Now that I’m reading about it, so what are these NPL sites [that were in TOXMAP], The National Priorities list? So these are sites that have been reported to the EPA where a pollution contamination event has occurred, and then the EPA has conducted an investigation and given them a hazard ranking score. And so this is a hazard ranking called the Hazard Ranking System a system that ranks the relative risk of site’s adverse effects on human health. So it’s basically a relative risk in the spectrum of all of the sites where contamination has occurred. [The score answers the question,] “How bad is this one?” 

What are some of the factors that went into scoring these sites? This is from Number one, the likelihood that a site has released or has the potential to release hazardous substances into the environment. Number two, the characteristics of the waste with toxicity and quantity. Number three, [the presence of] people or sensitive environmental targets affected by the release. So is this something that happened in the middle of a community, or happened in the middle of nowhere? [Did the spill occur in an environmentally sensitive area, e.g. nature preserve?] That’s all going to go into the hazard ranking score. Further into that part of the score, what are the pathways of the contamination? From Number one, a groundwater migration, which would be drinking water or surface water migration. [This could be direct release] into human drinking water, food chain, or other sensitive environments like lakes, streams and rivers or the ocean. Is that soil exposure or sub-service intrusion? So again, that could affect resident or nearby populations, sensitive environments, or regularly occupied structures. Let’s say something in liquid form leaks into soil [and then] just sits there but doesn’t spread into the drinking water supplies ([e.g., a soil trap]). Well, now, if you have construction [in that area], and say your construction workers go out to dig a hole and they dig through that contamination, now you’ve exposed construction workers to this pollution – [and this could happen years after the initial contamination event]. 

[Another pathway is] air migration. [Was the pollutant] a gas? And again, that’s going to be dependent on proximity to human or other environments. The scoring system has a nice mathematical property, so if [the site] scores really high on one of one of these [areas (e.g., human proximity)], and really low on everything else, it could still be a high risk site. So let’s say you have a low low amount of mercury that was spilled directly into a stream that people fish from, so that could be an extremely sensitive event. And you need to immediately close down the stream because people are immediately going to be exposed to mercury. So this is [why shutting down TOXMAP] is an example of scientific suppression. But it’s tricky because what the Trump Administration has done is they disabled the TOXMAP database, which is the linking together of 12 data sources. But those other 12 data sources still exist independently. So, really, what they’ve done is they’ve slowed down the scientific community ability to track, rank, and understand pollution sites in America. 

So I have a statement here from a Newsweek article from the Environmental Data & Governance Initiative (EDGI). “The dismantling of such a usable public platform connecting health and environmental data certainly accords with the EPA’s own declared strategies, of seeking to exclude so many environmental health studies from policy-making and to neglect or defund on-going environmental health investigations.”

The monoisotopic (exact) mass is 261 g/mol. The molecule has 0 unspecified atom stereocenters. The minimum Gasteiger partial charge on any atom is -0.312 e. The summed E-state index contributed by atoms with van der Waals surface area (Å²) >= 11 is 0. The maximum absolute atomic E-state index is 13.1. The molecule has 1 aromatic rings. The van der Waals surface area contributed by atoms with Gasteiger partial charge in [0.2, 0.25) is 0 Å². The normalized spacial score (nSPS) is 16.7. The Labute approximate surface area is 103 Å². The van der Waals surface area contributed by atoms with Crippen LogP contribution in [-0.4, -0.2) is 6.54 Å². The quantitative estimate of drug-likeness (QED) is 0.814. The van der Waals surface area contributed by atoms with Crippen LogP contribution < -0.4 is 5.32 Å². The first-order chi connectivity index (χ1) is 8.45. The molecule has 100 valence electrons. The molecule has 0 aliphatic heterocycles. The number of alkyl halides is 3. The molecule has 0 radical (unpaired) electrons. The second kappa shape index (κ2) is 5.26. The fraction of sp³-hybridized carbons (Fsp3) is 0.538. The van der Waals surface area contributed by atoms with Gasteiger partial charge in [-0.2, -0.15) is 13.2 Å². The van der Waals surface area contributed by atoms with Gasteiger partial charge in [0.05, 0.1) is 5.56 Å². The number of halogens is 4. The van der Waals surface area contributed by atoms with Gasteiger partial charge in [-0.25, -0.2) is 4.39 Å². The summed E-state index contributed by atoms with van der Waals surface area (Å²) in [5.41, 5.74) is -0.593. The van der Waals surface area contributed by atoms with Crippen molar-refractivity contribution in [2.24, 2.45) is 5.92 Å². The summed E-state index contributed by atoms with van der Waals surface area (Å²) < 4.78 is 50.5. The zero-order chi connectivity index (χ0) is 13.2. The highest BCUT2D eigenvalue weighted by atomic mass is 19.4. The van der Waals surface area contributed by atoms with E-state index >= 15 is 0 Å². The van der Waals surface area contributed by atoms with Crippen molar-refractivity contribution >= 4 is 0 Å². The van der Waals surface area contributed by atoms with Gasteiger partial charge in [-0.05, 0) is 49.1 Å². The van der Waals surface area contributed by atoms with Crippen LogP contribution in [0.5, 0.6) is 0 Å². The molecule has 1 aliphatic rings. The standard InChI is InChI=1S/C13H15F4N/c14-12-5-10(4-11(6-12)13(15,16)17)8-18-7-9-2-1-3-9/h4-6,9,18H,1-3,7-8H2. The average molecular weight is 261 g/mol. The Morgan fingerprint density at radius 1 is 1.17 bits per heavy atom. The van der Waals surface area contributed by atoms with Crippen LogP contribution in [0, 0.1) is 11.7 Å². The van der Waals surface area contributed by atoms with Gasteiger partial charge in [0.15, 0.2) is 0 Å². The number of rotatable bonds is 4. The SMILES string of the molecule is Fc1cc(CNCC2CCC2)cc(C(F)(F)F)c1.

And so that is what the EPA under the Donald Trump administration is seeking. They have openly declared that they will purposely exclude scientific studies in policy making decisions. [We can see] the end result of that in the TOXMAP, and that’s just one example I [looked at]. If I go through this, I might find other examples [worth talking about], but I just wanted to get this out really quick since it happened recently. I hope everybody had a good holiday season and, on communications and things like that website, there’s a website up for this. It’s That’s the Institute for Integrative Research in Earth and Space Science, which is going to be the overarching, structure for which the Planetary News is operating within, which is the media arm of the research organization, and so we’ll have more on that. That’s Bryan White with the Planetary News Radio signing off.

The Planetary News Radio – Episode 14: Impeachment and Science in America – Introducing the TruthScore

Welcome to the Planetary News Radio with your host, Bryan White. I’m here recording today outside in a little bit of rain in Corvallis, Oregon. It is December 24th 2019 so that would make it Christmas Eve, among other things. And I am recording today because I actually have time to record finally. It’s been several months since I’ve had time and a lot has happened since, not just in science news, but in the world, in politics and in life. And so I’ll start today with the big world news. 

We know that Donald Trump has now been impeached, which makes him the third president in the history of the United States to be impeached. But it’s different. It’s different than the other ones, which I suppose every [impeachment] is different. And it’s different for a couple of reasons, or at least a couple of major reasons. Probably the first biggest reason that is different is that the evidence that impeachable offenses were committed is not really disputed. We know that these things occurred in terms of the factual, physical trail of evidence and occurrence of events that happened. There’s no question that Trump had contact with Ukraine and that this series of events unfolded in the way that it did. There’s some questions as to actual transcripts of phone calls or not, which is not really a big deal. The overall intent and the procedural occurrence of what was done is very clear. This is quid pro quo, where a United States president asked a foreign country to investigate a political rival.